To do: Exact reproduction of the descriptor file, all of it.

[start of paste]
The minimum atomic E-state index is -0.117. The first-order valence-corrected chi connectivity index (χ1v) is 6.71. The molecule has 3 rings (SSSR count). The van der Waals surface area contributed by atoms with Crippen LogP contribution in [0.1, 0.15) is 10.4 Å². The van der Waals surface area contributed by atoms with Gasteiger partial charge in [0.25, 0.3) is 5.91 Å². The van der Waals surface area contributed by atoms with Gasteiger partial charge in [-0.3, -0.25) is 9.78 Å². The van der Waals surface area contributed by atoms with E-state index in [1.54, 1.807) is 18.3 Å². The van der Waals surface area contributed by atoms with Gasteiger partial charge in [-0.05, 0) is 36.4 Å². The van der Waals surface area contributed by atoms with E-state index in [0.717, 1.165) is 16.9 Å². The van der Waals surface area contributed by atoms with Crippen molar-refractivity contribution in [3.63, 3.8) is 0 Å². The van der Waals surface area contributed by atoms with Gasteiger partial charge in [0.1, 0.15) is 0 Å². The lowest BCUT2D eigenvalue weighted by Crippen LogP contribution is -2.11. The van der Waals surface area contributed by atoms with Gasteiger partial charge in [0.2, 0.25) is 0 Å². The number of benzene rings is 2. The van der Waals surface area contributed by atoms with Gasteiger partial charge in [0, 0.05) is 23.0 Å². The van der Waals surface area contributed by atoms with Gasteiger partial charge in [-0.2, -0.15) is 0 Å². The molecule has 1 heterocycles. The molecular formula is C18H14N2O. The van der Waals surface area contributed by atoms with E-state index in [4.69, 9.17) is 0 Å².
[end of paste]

The minimum atomic E-state index is -0.117. The first-order valence-corrected chi connectivity index (χ1v) is 6.71. The molecule has 3 rings (SSSR count). The van der Waals surface area contributed by atoms with Crippen LogP contribution in [0.1, 0.15) is 10.4 Å². The van der Waals surface area contributed by atoms with Gasteiger partial charge in [0.25, 0.3) is 5.91 Å². The van der Waals surface area contributed by atoms with Gasteiger partial charge in [-0.3, -0.25) is 9.78 Å². The van der Waals surface area contributed by atoms with E-state index in [1.54, 1.807) is 18.3 Å². The van der Waals surface area contributed by atoms with Gasteiger partial charge in [-0.05, 0) is 36.4 Å². The van der Waals surface area contributed by atoms with E-state index in [0.717, 1.165) is 16.9 Å². The van der Waals surface area contributed by atoms with Crippen molar-refractivity contribution in [3.63, 3.8) is 0 Å². The van der Waals surface area contributed by atoms with Gasteiger partial charge in [0.1, 0.15) is 0 Å². The lowest BCUT2D eigenvalue weighted by Crippen LogP contribution is -2.11. The van der Waals surface area contributed by atoms with Gasteiger partial charge in [0.2, 0.25) is 0 Å². The number of benzene rings is 2. The van der Waals surface area contributed by atoms with Gasteiger partial charge in [0, 0.05) is 23.0 Å². The van der Waals surface area contributed by atoms with Gasteiger partial charge in [-0.2, -0.15) is 0 Å². The molecule has 1 heterocycles. The molecular formula is C18H14N2O. The van der Waals surface area contributed by atoms with E-state index in [4.69, 9.17) is 0 Å².